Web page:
132-pound tumor removed from woman's abdomen

May 3, 2018
132-pound tumor removed from woman's abdomen
In this February 2018 photograph provided by the Danbury Hospital, a large tumor is prepared to be removed from a patient at the hospital in Danbury, Conn. Doctors removed the 132-pound tumor from a woman's abdomen, and she is expected to recover fully. The ovarian tumor was diagnosed after the 38-year-old woman reported rapid weight gain of about 10 pounds per week over a two-month period. (Danbury, Conn. Hospital via AP)

Doctors at a Connecticut hospital say they removed a 132-pound tumor from a woman's abdomen, and she is expected to recover fully.

The ovarian tumor was diagnosed after the 38-year-old woman reported rapid weight gain of about 10 pounds per week over a two-month period.

The doctors at Danbury Hospital announced Thursday that the five-hour surgery was completed successfully in February after extensive planning by a team of 25 clinical specialists.

The tumor was benign, but because it was sitting on a major blood vessel doctors say they were concerned about the patient's heart. The patient was also malnourished because the tumor was sitting on her digestive tract.

Pathologists have been conducting genetic tests on the tumor to learn why it grew so quickly.

Explore further: Woman resigned to being plump learns she had 140-pound tumor

Related Stories

Woman resigned to being plump learns she had 140-pound tumor

March 10, 2017
Mary Clancey said she was resigned to being a plump old lady. Over 15 years she kept getting bigger despite dieting. But with her health deteriorating, her son persuaded her to go to the hospital.

Huge tumor removed from pregnant Bolivian woman

March 22, 2012
Bolivian doctors said Thursday they have successfully removed a 15-kilogram (33-pound) tumor from a woman in her 35th week of pregnancy who has since given birth to a healthy baby girl.

Mexico doctors remove child's 33-pound tumor

June 27, 2012
(AP) — Mexican doctors say they have successfully removed a 33-pound (15-kilogram) benign tumor from the body of a 2-year-old child.

Imaging features predict tumor grade

January 30, 2018
The vast majority of meningiomas—tumors that form from the membranes surrounding the brain and spinal cord—are slow-growing and benign. "Atypical" meningiomas have a more aggressive clinical course, and patients with ...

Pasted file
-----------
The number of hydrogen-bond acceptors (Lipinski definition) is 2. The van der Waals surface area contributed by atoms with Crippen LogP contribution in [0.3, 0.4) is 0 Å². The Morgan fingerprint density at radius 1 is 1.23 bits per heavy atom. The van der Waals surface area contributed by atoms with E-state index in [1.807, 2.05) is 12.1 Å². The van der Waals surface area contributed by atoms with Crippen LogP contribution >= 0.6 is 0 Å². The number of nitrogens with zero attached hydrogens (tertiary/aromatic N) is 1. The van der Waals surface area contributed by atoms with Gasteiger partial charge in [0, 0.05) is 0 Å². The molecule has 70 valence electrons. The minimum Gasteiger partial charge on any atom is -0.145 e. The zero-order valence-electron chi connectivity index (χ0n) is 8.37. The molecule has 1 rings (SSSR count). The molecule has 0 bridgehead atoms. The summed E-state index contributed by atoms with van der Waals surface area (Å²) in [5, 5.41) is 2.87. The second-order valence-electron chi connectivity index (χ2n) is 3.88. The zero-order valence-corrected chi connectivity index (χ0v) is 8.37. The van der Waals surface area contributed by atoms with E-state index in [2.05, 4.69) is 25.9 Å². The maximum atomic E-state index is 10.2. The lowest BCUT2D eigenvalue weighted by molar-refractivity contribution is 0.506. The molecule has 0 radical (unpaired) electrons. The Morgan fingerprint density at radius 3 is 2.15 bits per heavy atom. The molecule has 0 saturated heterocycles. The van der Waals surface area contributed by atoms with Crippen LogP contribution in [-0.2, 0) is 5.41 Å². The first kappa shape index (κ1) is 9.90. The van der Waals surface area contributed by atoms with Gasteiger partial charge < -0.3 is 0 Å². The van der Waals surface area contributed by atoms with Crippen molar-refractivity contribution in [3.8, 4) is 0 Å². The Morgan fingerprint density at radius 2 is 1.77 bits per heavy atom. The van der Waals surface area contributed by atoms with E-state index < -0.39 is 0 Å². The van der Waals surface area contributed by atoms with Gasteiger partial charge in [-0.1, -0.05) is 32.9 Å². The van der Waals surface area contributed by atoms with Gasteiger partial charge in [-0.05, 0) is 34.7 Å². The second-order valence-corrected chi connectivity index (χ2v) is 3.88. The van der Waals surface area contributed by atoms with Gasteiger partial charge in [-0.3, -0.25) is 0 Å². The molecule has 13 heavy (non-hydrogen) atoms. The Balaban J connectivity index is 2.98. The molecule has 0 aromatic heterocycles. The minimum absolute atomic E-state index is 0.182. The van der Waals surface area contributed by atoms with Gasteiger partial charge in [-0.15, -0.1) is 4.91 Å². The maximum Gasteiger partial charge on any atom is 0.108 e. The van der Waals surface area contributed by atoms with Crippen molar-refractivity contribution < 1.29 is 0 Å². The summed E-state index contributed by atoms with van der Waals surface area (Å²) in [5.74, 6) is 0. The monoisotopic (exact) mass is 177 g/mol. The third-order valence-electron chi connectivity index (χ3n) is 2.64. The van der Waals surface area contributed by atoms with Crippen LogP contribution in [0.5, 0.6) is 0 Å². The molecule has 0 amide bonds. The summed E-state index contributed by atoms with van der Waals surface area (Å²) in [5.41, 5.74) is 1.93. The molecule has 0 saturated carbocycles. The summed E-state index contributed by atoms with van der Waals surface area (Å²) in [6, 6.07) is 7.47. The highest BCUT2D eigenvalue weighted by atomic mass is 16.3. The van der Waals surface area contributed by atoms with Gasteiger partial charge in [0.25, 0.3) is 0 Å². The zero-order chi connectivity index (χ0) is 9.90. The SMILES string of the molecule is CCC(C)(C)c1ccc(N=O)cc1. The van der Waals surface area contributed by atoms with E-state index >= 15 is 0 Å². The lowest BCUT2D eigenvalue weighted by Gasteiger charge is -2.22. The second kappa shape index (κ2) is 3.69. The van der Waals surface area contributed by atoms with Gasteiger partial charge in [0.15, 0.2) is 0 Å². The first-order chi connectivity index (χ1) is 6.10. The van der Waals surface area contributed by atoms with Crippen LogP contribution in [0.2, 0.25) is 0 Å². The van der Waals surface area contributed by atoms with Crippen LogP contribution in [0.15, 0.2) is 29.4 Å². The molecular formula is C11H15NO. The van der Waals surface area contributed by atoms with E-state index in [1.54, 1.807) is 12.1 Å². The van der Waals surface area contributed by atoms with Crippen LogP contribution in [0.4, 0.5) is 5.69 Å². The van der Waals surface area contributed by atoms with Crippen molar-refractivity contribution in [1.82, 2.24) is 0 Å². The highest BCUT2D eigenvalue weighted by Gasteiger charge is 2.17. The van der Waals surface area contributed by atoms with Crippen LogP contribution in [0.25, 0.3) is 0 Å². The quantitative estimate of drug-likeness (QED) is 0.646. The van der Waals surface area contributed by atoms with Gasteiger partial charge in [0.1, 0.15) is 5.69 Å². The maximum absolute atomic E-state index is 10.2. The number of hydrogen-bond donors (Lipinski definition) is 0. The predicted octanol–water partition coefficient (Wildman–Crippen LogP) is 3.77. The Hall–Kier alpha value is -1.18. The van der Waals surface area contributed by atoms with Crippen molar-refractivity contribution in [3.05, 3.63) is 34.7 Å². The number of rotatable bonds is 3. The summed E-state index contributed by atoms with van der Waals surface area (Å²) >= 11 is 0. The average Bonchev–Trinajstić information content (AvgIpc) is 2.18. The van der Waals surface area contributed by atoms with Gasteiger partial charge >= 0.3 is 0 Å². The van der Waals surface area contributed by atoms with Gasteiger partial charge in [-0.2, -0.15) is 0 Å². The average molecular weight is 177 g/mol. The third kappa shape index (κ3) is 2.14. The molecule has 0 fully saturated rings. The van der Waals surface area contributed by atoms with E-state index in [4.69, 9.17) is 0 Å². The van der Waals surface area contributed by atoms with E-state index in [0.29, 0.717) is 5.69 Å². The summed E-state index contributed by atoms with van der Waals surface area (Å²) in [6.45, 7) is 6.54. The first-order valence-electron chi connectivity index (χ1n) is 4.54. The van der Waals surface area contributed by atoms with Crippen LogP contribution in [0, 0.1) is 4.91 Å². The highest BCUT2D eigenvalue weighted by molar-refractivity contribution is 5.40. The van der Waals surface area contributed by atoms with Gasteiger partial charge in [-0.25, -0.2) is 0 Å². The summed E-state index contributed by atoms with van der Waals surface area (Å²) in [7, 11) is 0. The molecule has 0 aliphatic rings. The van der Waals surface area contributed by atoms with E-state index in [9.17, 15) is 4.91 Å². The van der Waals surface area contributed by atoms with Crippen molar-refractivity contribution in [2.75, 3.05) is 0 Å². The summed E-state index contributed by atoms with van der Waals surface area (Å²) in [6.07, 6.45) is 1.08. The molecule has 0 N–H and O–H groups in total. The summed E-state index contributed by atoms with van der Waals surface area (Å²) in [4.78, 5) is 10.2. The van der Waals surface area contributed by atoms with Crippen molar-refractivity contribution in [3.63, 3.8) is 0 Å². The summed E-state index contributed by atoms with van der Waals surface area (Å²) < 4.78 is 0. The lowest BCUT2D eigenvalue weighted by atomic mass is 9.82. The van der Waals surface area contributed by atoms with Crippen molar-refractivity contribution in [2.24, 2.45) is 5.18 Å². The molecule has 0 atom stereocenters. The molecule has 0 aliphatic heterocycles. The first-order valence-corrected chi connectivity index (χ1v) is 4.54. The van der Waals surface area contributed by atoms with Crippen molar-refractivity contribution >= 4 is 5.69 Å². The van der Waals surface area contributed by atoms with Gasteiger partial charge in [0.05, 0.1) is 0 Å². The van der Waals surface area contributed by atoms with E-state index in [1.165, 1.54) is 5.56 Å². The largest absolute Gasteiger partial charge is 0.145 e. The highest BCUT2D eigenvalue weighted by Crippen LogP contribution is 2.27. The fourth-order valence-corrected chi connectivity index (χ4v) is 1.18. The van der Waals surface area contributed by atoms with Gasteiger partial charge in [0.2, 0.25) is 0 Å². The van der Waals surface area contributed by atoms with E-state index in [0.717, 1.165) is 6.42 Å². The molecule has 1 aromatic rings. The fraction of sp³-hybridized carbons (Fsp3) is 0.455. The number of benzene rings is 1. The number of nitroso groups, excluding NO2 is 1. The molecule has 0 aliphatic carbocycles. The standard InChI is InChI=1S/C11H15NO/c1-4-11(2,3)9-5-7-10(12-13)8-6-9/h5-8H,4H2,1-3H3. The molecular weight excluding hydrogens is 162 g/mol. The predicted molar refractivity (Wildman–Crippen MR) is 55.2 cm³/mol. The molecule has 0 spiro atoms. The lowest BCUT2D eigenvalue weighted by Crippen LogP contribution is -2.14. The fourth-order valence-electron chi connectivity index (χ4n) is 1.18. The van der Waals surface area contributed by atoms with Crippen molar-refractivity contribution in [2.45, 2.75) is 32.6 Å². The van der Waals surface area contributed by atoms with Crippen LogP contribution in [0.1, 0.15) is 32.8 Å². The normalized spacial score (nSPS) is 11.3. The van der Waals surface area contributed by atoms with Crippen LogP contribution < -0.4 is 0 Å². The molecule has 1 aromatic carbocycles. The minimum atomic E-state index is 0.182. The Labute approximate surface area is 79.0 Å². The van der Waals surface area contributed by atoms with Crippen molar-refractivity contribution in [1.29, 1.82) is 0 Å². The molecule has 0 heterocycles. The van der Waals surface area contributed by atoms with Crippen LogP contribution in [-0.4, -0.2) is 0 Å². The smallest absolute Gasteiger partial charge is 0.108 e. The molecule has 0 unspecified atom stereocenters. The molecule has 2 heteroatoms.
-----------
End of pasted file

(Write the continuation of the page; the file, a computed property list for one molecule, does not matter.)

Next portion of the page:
Recommended for you

Researchers find pathways that uncover insight into development of lung cancer

August 17, 2018
Lung cancer is the leading cause of preventable cancer death. A disease of complex origin, lung cancer is usually considered to result from effects of smoking and from multiple genetic variants. One of these genetic components, ...

Scientists discover new method of diagnosing cancer with malaria protein

August 17, 2018
In a spectacular new study, researchers from the University of Copenhagen have discovered a method of diagnosing a broad range of cancers at their early stages by utilising a particular malaria protein that sticks to cancer ...

Developing an on-off switch for breast cancer treatment

August 17, 2018
T-cells play an important role in the body's immune system, and one of their tasks is to find and destroy infection. However, T-cells struggle to identify solid, cancerous tumors in the body. A current cancer therapy is using ...

Pregnant? Eating broccoli sprouts may reduce child's chances of breast cancer later in life

August 16, 2018
Researchers at the University of Alabama at Birmingham have found that a plant-based diet is more effective in preventing breast cancer later in life for the child if the mother consumed broccoli while pregnant. The 2018 ...

Three scientists share $500,000 prize for work on cancer therapy

August 15, 2018
Tumors once considered untreatable have disappeared and people previously given months to live are surviving for decades thanks to new therapies emerging from the work of three scientists chosen to receive a $500,000 medical ...

PARP inhibitor improves progression-free survival in patients with advanced breast cancers

August 15, 2018
In a randomized, Phase III trial led by researchers at The University of Texas MD Anderson Cancer Center, the PARP inhibitor talazoparib extended progression-free survival (PFS) and improved quality-of-life measures over ...

0 comments

Please sign in to add a comment. Registration is free, and takes less than a minute. Read more

Click here to reset your password.
Sign in to get notified via email when new comments are made.